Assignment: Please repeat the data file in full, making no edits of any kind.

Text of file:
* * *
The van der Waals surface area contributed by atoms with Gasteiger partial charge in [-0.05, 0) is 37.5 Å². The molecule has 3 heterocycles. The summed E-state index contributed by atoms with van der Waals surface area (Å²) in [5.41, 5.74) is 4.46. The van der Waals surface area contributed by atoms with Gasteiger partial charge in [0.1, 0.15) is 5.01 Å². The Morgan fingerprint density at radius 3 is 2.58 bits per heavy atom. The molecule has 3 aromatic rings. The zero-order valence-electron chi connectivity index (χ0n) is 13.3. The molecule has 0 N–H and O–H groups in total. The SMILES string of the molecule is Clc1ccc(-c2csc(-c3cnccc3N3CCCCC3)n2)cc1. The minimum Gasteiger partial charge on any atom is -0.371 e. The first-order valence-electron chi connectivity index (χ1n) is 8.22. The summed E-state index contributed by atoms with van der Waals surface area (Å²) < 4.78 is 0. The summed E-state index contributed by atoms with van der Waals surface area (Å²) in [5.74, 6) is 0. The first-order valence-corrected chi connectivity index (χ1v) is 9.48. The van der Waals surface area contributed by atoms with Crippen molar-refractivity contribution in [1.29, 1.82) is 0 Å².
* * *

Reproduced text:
The van der Waals surface area contributed by atoms with Gasteiger partial charge in [-0.05, 0) is 37.5 Å². The molecule has 3 heterocycles. The summed E-state index contributed by atoms with van der Waals surface area (Å²) in [5.41, 5.74) is 4.46. The van der Waals surface area contributed by atoms with Gasteiger partial charge in [0.1, 0.15) is 5.01 Å². The Morgan fingerprint density at radius 3 is 2.58 bits per heavy atom. The molecule has 3 aromatic rings. The zero-order valence-electron chi connectivity index (χ0n) is 13.3. The molecule has 0 N–H and O–H groups in total. The SMILES string of the molecule is Clc1ccc(-c2csc(-c3cnccc3N3CCCCC3)n2)cc1. The minimum Gasteiger partial charge on any atom is -0.371 e. The first-order valence-electron chi connectivity index (χ1n) is 8.22. The summed E-state index contributed by atoms with van der Waals surface area (Å²) < 4.78 is 0. The summed E-state index contributed by atoms with van der Waals surface area (Å²) in [5.74, 6) is 0. The first-order valence-corrected chi connectivity index (χ1v) is 9.48. The van der Waals surface area contributed by atoms with Crippen molar-refractivity contribution in [1.29, 1.82) is 0 Å².